Scientists researching the microbiome and its relationship with human health counsel that the field is still in its infancy and that they have so far only “scratched the surface”. At the same time, they convey unerring confidence in its game-changing potential.
If there is a certain bullishness about what microbiome research may yield, it may stem from the sheer scale of what scientists see before them and the possibility that creates. The organisms involved may be microscopic but the microbiome is a vast system that can now be examined and understood in extraordinary detail through a combination of microbiology, genomics, and advanced data analytics.
“There are about 39 trillion bacteria residing in each individual human body and this creates complexity as each microbiome is comprised of unique patterns of microorganism populations,” says Daniel Ramon Calvo, global marketing specialist for B2B microbiome solutions, health and wellness, at US agri-business company ADM .
Underlining the multi-disciplinary aspect of microbiome-related R&D, ADM acquired microbial technology specialists Biopolis and Lifesequencing in 2017.
“The advancements in AI today provide essential machine-learning approaches to identify individual strains or microbial consortia,” Calvo continues. “AI and supporting data analysis programmes will continue to help us identify select strains for further microbiome advancements and innovations that will be used to help those seeking specialised solutions.”
Advanced data analytics are critical to progress in microbiome research across the board, but particularly so in relation to personalised nutrition. The forecast expansion of personalised nutrition will only be further bolstered by the increasing understanding of the microbiome and how it influences human health.
“We believe understanding and studying the microbiome is a key piece to unlocking tailored health and wellness solutions for people around the globe,” says Calvo. Meanwhile, a spokesperson for Nestlé adds: “Computational approaches such as machine learning and predictive modelling are key as we move towards the next generation of personalised nutritional solutions adapted to the individual’s microbiome.”
For Dr Jan Knol, senior science director, gut biology and microbiology at Danone Nutricia Research , it is a matter not only of seeing the microbiome as a complex system but that “our bodies with their microbiomes is a complex system”. The challenges will be different in all of us, Dr Knol says, “so we may all need active microbiome modulators that could be very personal”.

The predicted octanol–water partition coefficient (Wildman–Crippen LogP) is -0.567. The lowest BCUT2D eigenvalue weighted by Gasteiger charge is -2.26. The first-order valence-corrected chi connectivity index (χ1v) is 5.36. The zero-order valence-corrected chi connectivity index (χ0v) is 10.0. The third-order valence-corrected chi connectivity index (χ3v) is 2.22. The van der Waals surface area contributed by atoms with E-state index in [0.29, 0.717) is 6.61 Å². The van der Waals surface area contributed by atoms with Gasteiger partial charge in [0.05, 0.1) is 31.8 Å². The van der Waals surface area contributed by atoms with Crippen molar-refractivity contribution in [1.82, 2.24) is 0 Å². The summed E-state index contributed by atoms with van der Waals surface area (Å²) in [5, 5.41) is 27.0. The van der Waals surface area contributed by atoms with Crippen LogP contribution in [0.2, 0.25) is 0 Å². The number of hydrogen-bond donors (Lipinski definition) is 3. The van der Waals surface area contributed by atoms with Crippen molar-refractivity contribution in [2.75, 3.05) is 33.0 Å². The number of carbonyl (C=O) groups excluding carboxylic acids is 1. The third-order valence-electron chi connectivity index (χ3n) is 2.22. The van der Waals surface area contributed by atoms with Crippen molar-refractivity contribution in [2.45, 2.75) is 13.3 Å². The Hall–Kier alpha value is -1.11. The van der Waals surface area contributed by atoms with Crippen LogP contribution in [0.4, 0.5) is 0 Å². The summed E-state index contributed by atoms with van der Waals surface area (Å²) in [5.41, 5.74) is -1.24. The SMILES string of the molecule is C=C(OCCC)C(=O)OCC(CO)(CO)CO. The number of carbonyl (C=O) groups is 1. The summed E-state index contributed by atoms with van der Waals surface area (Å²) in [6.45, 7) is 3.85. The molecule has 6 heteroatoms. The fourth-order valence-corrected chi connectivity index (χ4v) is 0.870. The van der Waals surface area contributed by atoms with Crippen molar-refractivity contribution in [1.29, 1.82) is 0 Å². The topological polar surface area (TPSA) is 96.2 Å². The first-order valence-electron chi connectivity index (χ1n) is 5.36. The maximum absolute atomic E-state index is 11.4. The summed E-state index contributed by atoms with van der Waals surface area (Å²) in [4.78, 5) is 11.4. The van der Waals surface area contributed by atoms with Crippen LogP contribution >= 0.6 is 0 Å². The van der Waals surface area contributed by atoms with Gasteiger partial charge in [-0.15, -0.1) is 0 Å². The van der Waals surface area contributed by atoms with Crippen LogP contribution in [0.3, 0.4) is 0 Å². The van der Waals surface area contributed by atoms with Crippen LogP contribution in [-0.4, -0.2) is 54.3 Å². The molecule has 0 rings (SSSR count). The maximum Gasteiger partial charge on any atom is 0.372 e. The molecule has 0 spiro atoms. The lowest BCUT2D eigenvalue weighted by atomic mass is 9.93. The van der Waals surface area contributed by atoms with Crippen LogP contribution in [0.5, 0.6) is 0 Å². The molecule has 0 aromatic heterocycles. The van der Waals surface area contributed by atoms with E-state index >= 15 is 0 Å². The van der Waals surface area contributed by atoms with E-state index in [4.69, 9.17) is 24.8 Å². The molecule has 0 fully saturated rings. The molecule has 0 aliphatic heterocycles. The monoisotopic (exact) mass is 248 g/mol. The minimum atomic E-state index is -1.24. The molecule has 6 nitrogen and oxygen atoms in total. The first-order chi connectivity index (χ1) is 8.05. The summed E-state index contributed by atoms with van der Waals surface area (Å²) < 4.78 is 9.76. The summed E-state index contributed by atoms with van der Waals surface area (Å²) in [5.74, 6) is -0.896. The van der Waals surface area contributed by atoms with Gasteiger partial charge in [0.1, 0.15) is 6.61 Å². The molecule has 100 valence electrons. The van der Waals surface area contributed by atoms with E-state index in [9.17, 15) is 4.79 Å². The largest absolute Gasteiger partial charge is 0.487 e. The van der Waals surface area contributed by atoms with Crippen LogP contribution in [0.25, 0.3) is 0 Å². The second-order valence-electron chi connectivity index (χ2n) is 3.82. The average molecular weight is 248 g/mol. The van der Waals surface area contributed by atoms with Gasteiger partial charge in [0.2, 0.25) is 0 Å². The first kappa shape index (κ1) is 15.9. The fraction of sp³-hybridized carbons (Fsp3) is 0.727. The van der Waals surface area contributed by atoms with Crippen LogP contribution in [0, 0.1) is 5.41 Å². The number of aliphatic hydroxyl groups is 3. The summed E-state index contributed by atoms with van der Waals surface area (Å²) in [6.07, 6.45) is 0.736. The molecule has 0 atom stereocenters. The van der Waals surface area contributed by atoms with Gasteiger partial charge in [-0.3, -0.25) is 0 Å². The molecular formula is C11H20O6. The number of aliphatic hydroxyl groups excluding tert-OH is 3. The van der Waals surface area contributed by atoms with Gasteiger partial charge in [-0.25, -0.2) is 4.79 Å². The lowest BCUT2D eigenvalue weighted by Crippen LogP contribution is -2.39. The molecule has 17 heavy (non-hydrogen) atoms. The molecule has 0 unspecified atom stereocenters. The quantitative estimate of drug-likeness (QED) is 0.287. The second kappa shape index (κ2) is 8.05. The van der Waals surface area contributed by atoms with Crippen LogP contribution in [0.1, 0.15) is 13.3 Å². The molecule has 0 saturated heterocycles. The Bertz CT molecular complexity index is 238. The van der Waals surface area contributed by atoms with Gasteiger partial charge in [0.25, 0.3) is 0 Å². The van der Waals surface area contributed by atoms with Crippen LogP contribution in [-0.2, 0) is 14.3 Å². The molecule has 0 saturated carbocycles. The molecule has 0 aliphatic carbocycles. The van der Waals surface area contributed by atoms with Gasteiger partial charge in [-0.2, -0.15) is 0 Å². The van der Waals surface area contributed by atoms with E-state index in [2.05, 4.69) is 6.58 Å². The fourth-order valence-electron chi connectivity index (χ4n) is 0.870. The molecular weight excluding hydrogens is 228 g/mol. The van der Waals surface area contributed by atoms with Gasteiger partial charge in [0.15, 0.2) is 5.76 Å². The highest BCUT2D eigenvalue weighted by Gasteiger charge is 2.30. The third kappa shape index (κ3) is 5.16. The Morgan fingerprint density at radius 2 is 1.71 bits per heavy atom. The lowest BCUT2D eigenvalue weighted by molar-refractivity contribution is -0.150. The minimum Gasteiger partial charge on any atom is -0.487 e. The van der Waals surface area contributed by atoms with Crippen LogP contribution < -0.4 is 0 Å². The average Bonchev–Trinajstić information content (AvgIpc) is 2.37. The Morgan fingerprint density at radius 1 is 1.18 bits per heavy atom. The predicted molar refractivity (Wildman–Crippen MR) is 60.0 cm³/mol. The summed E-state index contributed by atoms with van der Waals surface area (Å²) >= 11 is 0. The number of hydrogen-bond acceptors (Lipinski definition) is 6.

Two further areas where the microbiome is widely expected to have an enormous impact are in relation to the gut-brain axis and boosting immunity.
“There is still much to be explored in the microbiome space, and with increasing understanding of the potential for the gut to communicate important information to the brain, the immune system, and more, we anticipate that digging into this space further will lead to exciting breakthroughs that will benefit physical, mental, and emotional health,” Calvo says
Knol points to “convincing studies” showing a gut-brain interaction where microbes play a very important role. “We know the gut is central in our health, a large amount of our immune system is in the gut, a lot of our metabolism is regulated in the gut and there’s a large brain in the gut.”
Particularly because of its positive impact on the personalised nutrition trend, understanding of the microbiome promises to strengthen the link consumers make between nutrition and health with positive implications for reducing diet-related illness.
It may well have a positive impact on obesity in its own right because of the influence it could have over satiety, among other factors. As if it had not already given the food industry enough, the microbiome may provide solutions to the challenging issue of antimicrobial resistance.
Communicating with care
Amid the excitement that the microbiome-related research is creating, there is concern the hype could risk running ahead of the science.